By Chesney Hearst, Contributing Reporter
RIO DE JANEIRO, BRAZIL – This year on Thursday, November 22th, Americans abroad in Rio, and Brazilians eager to learn about the American holiday, will enjoy Thanksgiving. While many expatriates find the fixin’s to put on a full scale dinner at home, others will be heading to a handful of eateries offering the traditional holiday favorites.
“People really do want to celebrate [American] Thanksgiving. It’s a strong part of our culture,” say Sam Flowers, owner and American expatriate.
This year the menu includes, a traditional Thanksgiving dinner, with roasted turkey, homemade stuffing, mashed potatoes, gravy, green beans, cranberry sauce and a pumpkin pie made from scratch with pumpkins from the local vegetable market. “It’s all homemade, all made from here,” says Flowers.
He added that more and more Brazilians are becoming interested in the American holiday and attending Thanksgiving dinner at the restaurant. “Absolutely that portion [of Cariocas] grows more each year,”says Flowers.
At the Gringo Café on Thanksgiving Day reservations are required, and at the time of writing, open tables remain for 6PM, 10:30 PM and 11PM. Fortunately the holiday menu will be offered throughout the weekend, for those who can’t make it on Thursday.
Perhaps the biggest community event in Rio will be The American Society of Rio de Janeiro (AmSoc Rio) hosting its annual Thanksgiving Celebration on Sunday, November 25th at 1PM in the Fellowship Hall at Av. Prefeito Dulcídio Cardoso, 4351 in Barra da Tijuca.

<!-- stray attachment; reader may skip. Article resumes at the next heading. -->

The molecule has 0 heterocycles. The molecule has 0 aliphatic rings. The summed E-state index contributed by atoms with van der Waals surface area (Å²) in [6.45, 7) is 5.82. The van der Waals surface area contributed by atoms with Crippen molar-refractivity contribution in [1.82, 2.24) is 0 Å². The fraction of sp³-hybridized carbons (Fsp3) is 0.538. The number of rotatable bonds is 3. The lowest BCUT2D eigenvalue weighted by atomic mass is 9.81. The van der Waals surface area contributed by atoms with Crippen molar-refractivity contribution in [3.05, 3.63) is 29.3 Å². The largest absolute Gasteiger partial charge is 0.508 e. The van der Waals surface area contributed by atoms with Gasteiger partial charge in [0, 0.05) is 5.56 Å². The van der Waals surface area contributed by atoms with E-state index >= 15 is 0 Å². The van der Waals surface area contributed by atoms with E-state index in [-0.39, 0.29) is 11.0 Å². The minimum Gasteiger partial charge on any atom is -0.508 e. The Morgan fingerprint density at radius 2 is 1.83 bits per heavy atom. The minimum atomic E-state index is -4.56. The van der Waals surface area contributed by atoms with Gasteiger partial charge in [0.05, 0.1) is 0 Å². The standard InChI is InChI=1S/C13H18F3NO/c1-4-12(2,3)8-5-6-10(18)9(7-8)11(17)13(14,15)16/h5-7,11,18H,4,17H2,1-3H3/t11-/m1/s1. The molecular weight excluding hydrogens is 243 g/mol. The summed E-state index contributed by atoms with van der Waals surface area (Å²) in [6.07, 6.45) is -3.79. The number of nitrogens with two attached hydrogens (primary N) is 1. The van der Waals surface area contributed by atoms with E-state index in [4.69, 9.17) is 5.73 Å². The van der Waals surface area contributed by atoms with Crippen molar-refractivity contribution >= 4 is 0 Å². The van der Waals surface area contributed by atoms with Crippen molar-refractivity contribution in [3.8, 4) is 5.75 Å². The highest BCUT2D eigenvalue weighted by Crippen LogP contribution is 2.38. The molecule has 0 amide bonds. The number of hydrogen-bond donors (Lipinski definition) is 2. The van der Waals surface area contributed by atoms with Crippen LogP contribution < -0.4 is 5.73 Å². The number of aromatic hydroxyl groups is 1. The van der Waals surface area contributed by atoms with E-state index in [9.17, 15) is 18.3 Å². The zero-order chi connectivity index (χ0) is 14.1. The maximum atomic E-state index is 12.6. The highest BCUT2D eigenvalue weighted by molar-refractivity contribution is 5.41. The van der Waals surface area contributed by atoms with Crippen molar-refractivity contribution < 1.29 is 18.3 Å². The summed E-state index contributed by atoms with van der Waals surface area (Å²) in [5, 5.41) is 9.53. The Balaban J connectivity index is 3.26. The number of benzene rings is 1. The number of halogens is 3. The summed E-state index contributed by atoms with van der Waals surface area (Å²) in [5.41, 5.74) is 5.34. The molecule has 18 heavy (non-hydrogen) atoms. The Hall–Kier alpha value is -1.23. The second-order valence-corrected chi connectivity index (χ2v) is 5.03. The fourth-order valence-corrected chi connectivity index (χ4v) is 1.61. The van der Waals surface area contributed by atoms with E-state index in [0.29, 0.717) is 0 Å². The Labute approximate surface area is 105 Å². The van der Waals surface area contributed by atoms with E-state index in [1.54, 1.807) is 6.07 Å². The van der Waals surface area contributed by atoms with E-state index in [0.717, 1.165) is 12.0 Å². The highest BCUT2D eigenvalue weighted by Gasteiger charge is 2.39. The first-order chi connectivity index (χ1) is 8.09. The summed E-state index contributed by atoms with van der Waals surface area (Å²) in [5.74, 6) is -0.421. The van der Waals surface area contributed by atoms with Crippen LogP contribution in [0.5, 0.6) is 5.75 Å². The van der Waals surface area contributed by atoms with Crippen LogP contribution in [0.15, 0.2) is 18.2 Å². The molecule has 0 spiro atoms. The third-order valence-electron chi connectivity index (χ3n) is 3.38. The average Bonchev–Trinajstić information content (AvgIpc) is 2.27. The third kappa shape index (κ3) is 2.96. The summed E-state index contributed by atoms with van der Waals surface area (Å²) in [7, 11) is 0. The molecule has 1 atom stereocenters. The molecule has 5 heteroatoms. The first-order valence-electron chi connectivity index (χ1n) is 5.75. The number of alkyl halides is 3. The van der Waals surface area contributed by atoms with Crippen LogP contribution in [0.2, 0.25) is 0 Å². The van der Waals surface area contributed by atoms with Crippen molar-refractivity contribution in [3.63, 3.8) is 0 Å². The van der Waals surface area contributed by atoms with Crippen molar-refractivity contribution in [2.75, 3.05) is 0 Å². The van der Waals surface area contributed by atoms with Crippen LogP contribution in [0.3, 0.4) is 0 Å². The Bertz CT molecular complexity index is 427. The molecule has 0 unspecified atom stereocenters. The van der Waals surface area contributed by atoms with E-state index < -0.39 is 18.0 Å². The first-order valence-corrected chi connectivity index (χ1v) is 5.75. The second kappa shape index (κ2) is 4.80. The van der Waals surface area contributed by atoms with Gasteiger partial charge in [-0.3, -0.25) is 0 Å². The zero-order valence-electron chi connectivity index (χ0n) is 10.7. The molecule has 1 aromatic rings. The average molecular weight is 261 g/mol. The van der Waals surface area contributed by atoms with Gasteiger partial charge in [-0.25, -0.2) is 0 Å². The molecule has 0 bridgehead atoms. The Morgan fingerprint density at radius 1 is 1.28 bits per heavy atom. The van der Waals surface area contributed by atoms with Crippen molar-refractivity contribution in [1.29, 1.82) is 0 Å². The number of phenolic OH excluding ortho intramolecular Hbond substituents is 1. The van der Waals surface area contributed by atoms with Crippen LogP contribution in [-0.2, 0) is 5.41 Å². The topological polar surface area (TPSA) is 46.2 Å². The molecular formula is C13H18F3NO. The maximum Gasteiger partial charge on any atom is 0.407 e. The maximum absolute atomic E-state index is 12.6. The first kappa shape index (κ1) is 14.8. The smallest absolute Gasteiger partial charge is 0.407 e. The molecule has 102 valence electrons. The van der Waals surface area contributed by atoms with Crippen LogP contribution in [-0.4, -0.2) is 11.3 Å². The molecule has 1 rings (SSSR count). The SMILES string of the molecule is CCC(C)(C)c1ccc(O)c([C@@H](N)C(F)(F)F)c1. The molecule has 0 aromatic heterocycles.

“The bill of fare will include the traditional favorites, roast turkey and baked ham, stuffing, mashed and sweet potatoes and real gravy. And, of course we’ll have real cranberry sauce brought direct from the [United States].” explains their web page.
It was On October 3, 1863, President Abraham Lincoln issued his Thanksgiving Proclamation making the day an annual U.S. national holiday, saying: “I do therefore invite my fellow-citizens in every part of the United States, and also those who are in foreign lands, to set apart and observe the last Thursday of November next as a day of thanksgiving…”
The first Thanksgiving in the United States took place during the fall of 1621 when Pilgrims broke bread with Native Americans to celebrate a successful harvest and give thanks for their abundant lives. In Rio de Janeiro this year, expatriates and Brazilians alike will carry on that tradition and give thanks.
Have a Happy Thanksgiving from The Rio Times.